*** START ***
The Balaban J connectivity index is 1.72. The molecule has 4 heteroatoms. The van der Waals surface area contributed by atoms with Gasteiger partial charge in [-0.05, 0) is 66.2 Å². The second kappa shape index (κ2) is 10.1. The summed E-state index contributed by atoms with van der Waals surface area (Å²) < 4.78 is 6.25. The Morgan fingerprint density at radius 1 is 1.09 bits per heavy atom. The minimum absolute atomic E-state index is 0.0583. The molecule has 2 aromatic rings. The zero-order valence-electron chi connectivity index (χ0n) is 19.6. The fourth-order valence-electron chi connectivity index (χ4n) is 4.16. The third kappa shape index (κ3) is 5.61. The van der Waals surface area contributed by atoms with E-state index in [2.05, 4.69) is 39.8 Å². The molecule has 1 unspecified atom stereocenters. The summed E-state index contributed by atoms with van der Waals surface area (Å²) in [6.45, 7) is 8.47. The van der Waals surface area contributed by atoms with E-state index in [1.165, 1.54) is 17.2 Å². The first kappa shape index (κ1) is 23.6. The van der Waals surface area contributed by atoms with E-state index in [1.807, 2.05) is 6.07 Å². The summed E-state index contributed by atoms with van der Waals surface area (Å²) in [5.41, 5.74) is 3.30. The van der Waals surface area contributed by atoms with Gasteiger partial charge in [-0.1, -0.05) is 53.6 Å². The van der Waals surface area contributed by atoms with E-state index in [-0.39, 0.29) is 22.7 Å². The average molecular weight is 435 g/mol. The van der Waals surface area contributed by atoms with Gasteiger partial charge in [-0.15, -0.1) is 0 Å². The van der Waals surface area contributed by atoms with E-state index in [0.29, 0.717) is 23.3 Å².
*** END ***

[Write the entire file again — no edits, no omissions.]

The Balaban J connectivity index is 1.72. The molecule has 4 heteroatoms. The van der Waals surface area contributed by atoms with Gasteiger partial charge in [-0.05, 0) is 66.2 Å². The second kappa shape index (κ2) is 10.1. The summed E-state index contributed by atoms with van der Waals surface area (Å²) < 4.78 is 6.25. The Morgan fingerprint density at radius 1 is 1.09 bits per heavy atom. The minimum absolute atomic E-state index is 0.0583. The molecule has 2 aromatic rings. The zero-order valence-electron chi connectivity index (χ0n) is 19.6. The fourth-order valence-electron chi connectivity index (χ4n) is 4.16. The third kappa shape index (κ3) is 5.61. The van der Waals surface area contributed by atoms with E-state index in [2.05, 4.69) is 39.8 Å². The molecule has 1 unspecified atom stereocenters. The summed E-state index contributed by atoms with van der Waals surface area (Å²) in [6.45, 7) is 8.47. The van der Waals surface area contributed by atoms with E-state index in [1.165, 1.54) is 17.2 Å². The first kappa shape index (κ1) is 23.6. The van der Waals surface area contributed by atoms with E-state index in [1.807, 2.05) is 6.07 Å². The summed E-state index contributed by atoms with van der Waals surface area (Å²) in [5.41, 5.74) is 3.30. The van der Waals surface area contributed by atoms with Gasteiger partial charge in [-0.1, -0.05) is 53.6 Å². The van der Waals surface area contributed by atoms with E-state index in [-0.39, 0.29) is 22.7 Å². The average molecular weight is 435 g/mol. The van der Waals surface area contributed by atoms with Gasteiger partial charge in [-0.15, -0.1) is 0 Å². The van der Waals surface area contributed by atoms with E-state index in [0.29, 0.717) is 23.3 Å².